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COVID-19 Hits Business Community, But Workforce Shortage Still a Concern

MADISON – Three-quarters of Wisconsin companies said COVID-19 and the state’s safer at home order had a negative financial impact on their business in a recent survey conducted by Wisconsin Manufacturers & Commerce (WMC) – the combined state chamber and manufacturers’ association.

According to the survey of nearly 150 employers, the top public policy issue facing Wisconsin is the regulatory environment related to COVID-19. This is the first survey in more than five years where the workforce shortage was not the number one issue. However, even with high unemployment, the workforce shortage still ranked second.

“COVID-19 and the safer at home order clearly had a significant impact on employers and employees throughout the state,” said Kurt Bauer, WMC President & CEO. “However, we cannot overlook the fact that the state’s workforce shortage isn’t going anywhere. Even with high unemployment, businesses and policymakers need to find solutions today that will solve our workforce concerns of the future.”

While 75 percent of businesses experienced a negative financial impact from COVID-19 and the state’s safer at home order, only 23 percent of businesses predict they will end 2020 in the red. Fifty-one percent expect to be less profitable, but still end the year with a profit; seven percent saw no impact on their profitability and another seven percent said they would be more profitable.

As the economic downturn hit companies, many had to make temporary or permanent reductions in staffing. Forty-one percent of respondents said they made a temporary or permanent reduction in employees, while 49 percent did not.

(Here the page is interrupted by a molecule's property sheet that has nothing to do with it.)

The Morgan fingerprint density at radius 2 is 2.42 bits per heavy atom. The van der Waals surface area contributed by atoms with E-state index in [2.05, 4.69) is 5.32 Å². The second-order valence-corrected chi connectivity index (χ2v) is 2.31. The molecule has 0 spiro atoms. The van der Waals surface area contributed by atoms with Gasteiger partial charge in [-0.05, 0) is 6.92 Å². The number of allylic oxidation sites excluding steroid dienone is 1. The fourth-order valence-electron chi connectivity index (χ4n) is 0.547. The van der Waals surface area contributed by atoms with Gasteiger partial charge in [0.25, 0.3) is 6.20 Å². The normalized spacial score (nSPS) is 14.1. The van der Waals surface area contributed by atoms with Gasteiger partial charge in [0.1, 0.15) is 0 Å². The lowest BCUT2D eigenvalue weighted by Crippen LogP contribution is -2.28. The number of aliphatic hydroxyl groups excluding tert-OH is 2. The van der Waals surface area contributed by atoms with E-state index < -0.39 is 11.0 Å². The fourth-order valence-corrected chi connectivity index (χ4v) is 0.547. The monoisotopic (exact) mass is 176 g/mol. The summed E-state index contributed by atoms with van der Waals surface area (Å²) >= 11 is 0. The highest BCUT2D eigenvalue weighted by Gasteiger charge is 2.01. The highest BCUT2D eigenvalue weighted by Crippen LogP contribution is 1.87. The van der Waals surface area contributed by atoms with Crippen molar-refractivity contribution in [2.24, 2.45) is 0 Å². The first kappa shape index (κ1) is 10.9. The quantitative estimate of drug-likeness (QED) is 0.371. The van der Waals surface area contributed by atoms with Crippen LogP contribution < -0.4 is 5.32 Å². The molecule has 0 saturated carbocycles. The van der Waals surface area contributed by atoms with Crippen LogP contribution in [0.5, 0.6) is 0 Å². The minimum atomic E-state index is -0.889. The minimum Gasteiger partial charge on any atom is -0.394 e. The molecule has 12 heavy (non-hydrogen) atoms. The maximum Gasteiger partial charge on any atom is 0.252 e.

Of employers that had to reduce staff levels, 45 percent laid off less than 10 percent of their staff. About one-third laid off 10-20 percent of their staff, and 10 percent of respondents laid off 21-30 percent of their staff. Ten percent of businesses had to lay off more than 30 percent of employees.

Since the COVID-19 pandemic started, one in five businesses closed their facility at one point and one in four required most or all employees to work from home. Of the employers who required employees to work from home, 39 percent have already returned to the facility or office, eight percent will return in the next month and another eight percent will return by the end of summer. Twenty-one percent will return at a later date or have the option to work from home permanently, while 19 percent of employers are still unsure.

“This unprecedented event flipped the Wisconsin economy on its head,” added Bauer. “Businesses large and small have been resilient, and we look forward to working with all of them as our state reopens.”

The survey was conducted the last two weeks of June and is a representative sample of the WMC membership.

Other Findings:

  • 38% of respondents said COVID-19 regulations were the top public policy concern facing Wisconsin, followed by the labor shortage (16%) and high taxes (9%)
  • 27% of respondents said the national economy is the top business concern facing their company, followed by COVID-19 (20%) and labor availability (19%)
  • 31% of businesses plan to increase their number of employees in the next six months, while 20% plan to decrease and 45% will see no change
  • 68% of respondents approve of the job Donald Trump is doing as President, while 20% disapprove
  • 10% of respondents approve of the job Tony Evers is doing as Governor, while 79% disapprove

Click here to see the full results.




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